Unregulated funds must have an offering document containing a prominent warning (in the form prescribed in the Order) that the fund is unregulated. In the case of Unregulated Eligible Investor Funds, the warning must be acknowledged by a declaration in writing by investors, before the subscription, purchase or exchange of units in the fund is completed. There are no other requirements as to the contents of the offering document, aside from the general principle that investors should have disclosed to them all the information that they would reasonably require and would reasonably expect to have brought fairly to their attention for the purpose of making an informed judgment about the merits and risks of participating in the fund.
Formalities and timescale
The only Jersey regulatory formality following the establishment of an unregulated fund is for written notice, confirming that the fund has been established and that the necessary conditions set out in the Order have been met, to be given to the Registrar. The fund may be launched immediately following the filing of such notice.
There are no statutory or regulatory fees payable in relation to an unregulated fund, save for those payable upon its incorporation (where the fund is structured as a company) or its registration (where the fund is structured as a limited partnership).
There are no requirements as to the standing or track record of any investment manager or distributor appointed in relation to an unregulated fund.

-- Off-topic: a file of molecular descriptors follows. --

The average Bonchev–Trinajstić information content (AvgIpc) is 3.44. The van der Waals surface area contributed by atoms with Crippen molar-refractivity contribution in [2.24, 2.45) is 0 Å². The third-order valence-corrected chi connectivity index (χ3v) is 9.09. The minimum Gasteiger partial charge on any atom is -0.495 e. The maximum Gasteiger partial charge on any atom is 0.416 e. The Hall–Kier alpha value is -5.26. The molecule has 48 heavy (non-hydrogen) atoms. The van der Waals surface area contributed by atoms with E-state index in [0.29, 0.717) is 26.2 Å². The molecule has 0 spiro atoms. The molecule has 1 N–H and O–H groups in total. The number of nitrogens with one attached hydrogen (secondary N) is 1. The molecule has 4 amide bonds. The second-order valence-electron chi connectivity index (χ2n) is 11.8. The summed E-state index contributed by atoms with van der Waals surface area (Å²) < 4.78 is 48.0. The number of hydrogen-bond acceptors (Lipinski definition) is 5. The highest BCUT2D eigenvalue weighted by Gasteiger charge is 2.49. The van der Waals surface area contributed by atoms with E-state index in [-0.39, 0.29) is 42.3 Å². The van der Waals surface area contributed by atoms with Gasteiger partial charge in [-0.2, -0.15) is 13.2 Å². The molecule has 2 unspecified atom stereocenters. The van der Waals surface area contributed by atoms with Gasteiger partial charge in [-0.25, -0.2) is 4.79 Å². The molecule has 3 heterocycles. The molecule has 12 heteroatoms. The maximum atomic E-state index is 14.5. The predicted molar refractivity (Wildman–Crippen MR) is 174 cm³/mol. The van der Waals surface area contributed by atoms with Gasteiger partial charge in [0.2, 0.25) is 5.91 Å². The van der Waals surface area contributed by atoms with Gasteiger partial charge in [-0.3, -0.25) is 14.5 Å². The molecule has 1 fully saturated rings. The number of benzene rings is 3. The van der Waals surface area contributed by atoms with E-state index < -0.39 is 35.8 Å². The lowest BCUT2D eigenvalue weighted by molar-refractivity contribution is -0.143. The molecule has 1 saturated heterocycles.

There is no requirement for a custodian or prime broker to be appointed in relation to an unregulated fund.
Borrowing and gearing
There are no restrictions, imposed under the Order, upon the level of borrowing or gearing which may be entered into by an unregulated fund.
Ongoing requirements: continuing observance of conditions
There are minimal ongoing requirements imposed on unregulated funds. Procedures must be put in place to ensure that the requirements of the Order which are applicable to Unregulated Eligible Investor Funds continue to be satisfied in relation to the fund, but there is no requirement to file, for example, details of changes of the service providers or directors of the fund. Unregulated funds which are companies, however, will continue to be subject to the provisions of the Companies Law. This means that an annual return (including details of the directors and shareholders of the company) and audited accounts will need to be filed with the Registrar. Furthermore, unregulated funds which are limited partnerships will continue to be subject to the provisions of the Limited Partnerships Law and will, therefore, be required to notify the registrar of limited partnerships in Jersey of changes to the particulars contained in the declaration made by the limited partnership upon its registration.